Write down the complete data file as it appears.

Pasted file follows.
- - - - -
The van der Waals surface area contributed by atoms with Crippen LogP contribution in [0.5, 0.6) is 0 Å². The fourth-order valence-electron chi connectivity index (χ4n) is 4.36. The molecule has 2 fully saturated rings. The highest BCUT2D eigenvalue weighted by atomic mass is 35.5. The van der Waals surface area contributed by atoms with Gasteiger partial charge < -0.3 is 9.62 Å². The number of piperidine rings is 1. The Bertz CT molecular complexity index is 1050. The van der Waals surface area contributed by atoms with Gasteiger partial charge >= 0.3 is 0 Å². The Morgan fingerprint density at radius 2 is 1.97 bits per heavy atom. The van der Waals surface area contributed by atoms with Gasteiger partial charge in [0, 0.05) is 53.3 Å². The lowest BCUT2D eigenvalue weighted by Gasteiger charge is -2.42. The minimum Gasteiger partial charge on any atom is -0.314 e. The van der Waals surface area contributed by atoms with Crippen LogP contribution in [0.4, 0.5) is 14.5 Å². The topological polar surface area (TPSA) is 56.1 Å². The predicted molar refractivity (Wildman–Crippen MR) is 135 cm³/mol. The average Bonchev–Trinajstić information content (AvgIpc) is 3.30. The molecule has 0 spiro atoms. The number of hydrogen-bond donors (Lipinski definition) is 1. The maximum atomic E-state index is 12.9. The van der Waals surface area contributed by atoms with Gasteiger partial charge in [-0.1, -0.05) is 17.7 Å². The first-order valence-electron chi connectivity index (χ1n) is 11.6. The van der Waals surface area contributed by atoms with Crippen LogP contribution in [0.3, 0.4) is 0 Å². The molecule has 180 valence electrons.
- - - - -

The van der Waals surface area contributed by atoms with Crippen LogP contribution in [0.5, 0.6) is 0 Å². The fourth-order valence-electron chi connectivity index (χ4n) is 4.36. The molecule has 2 fully saturated rings. The highest BCUT2D eigenvalue weighted by atomic mass is 35.5. The van der Waals surface area contributed by atoms with Gasteiger partial charge < -0.3 is 9.62 Å². The number of piperidine rings is 1. The Bertz CT molecular complexity index is 1050. The van der Waals surface area contributed by atoms with Gasteiger partial charge >= 0.3 is 0 Å². The Morgan fingerprint density at radius 2 is 1.97 bits per heavy atom. The van der Waals surface area contributed by atoms with Gasteiger partial charge in [0, 0.05) is 53.3 Å². The lowest BCUT2D eigenvalue weighted by Gasteiger charge is -2.42. The minimum Gasteiger partial charge on any atom is -0.314 e. The van der Waals surface area contributed by atoms with Crippen LogP contribution in [0.4, 0.5) is 14.5 Å². The topological polar surface area (TPSA) is 56.1 Å². The predicted molar refractivity (Wildman–Crippen MR) is 135 cm³/mol. The average Bonchev–Trinajstić information content (AvgIpc) is 3.30. The molecule has 0 spiro atoms. The number of hydrogen-bond donors (Lipinski definition) is 1. The maximum atomic E-state index is 12.9. The van der Waals surface area contributed by atoms with Gasteiger partial charge in [-0.1, -0.05) is 17.7 Å². The first-order valence-electron chi connectivity index (χ1n) is 11.6. The van der Waals surface area contributed by atoms with Crippen LogP contribution in [0.3, 0.4) is 0 Å². The molecule has 180 valence electrons.